Service dogs and their partners all over the world are set to benefit from an exciting new collaboration announced between the two leading organizations for setting standards and accrediting service and guide dog training programs.
Assistance Dogs International* (ADI) and the International Guide Dog Federation* (IGDF) have signed a Memorandum of Cooperation which will see them collaborate to improve the lives of people with disabilities including visual impairment. Between them, IGDF and ADI represent more than 250 service and guide dog programs with more than 36,000 active teams in more than 40 countries.
“As CEO for a founding member of ADI, this formal joint venture with IGDF is a rallying call for accredited service dog organizations,” says Canine Companions CEO Paige Mazzoni. “Together, we can have a unified voice on issues that impact all of our clients, regardless of the type of service dog with which they are paired.”
The Memorandum recognizes that IGDF is the expert in the field of guide dogs, while ADI is the expert in the field of all other types of service dogs. Both organizations will work together on areas including sharing data; access, advocacy and public policy; events and conferences; working groups; and communications. They will also work to make their accreditation processes as similar as possible to help those training programs that are members of both ADI and IGDF.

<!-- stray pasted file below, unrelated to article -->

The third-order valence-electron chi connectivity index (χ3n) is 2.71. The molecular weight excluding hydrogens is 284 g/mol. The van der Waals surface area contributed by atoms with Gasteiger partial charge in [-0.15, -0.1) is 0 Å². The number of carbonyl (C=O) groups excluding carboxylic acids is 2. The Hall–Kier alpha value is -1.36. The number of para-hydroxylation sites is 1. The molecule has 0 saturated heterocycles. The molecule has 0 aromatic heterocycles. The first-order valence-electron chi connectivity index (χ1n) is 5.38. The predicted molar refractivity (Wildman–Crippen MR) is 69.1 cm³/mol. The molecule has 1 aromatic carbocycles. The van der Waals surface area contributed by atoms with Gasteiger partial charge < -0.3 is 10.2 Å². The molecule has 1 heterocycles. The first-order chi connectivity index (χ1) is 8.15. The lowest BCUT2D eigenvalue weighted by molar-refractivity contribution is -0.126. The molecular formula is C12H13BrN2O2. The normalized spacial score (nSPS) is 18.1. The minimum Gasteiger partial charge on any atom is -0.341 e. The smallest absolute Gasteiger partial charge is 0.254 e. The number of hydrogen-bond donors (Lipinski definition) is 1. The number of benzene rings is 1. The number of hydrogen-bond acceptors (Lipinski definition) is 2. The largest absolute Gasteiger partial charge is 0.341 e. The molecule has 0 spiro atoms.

“Together, ADI and IGDF are committed to setting the highest possible standards and providing the best possible experience for both the dogs and their partners,” said Chris Diefenthaler, Executive Director of ADI. “By entering into a formal cooperative alliance with IGDF, we will ensure that the accreditation and standards of both organizations provide high-quality certified assistance dogs.”
“This formal collaboration marks a major step forward in our relationship which will hugely benefit our member programs and guide dog users,” said Bill Thornton, Chair of the IGDF Board of Directors. “I’m excited that both organizations will be working even more closely together to benefit tens of thousands of guide dog and assistance dog users all over the world.”
In an example of closer cooperation, ADI and IGDF will pool data from their annual census of programs to create a joint report on the number and type of service and guide dogs and their users in any given year. This data will then be used to raise awareness among international organizations, government agencies and the private sector of the need for better understanding of the service dog industry and the needs of service and guide dog users.
“Both ADI and IDGF share the same ultimate goal – to improve the lives of those people with disabilities by providing them with highly-trained assistance dogs,” said Diefenthaler. “Closer cooperation ensures we will work together to pursue access, advocacy, and public policy in the best interests of our collective clients.”
Canine Companions is the largest provider of service dogs in the U.S., with six training centers located in Northern California, Southern California, Texas, Florida, New York and Ohio. Founded in 1975, Canine Companions has placed more than 7,500 service dogs with clients, free of charge. Canine Companions is a founding member of Assistance Dogs International and was one of the first organizations to be accredited by the program. They are known worldwide for the quality of their dogs and the longevity of their partnerships.
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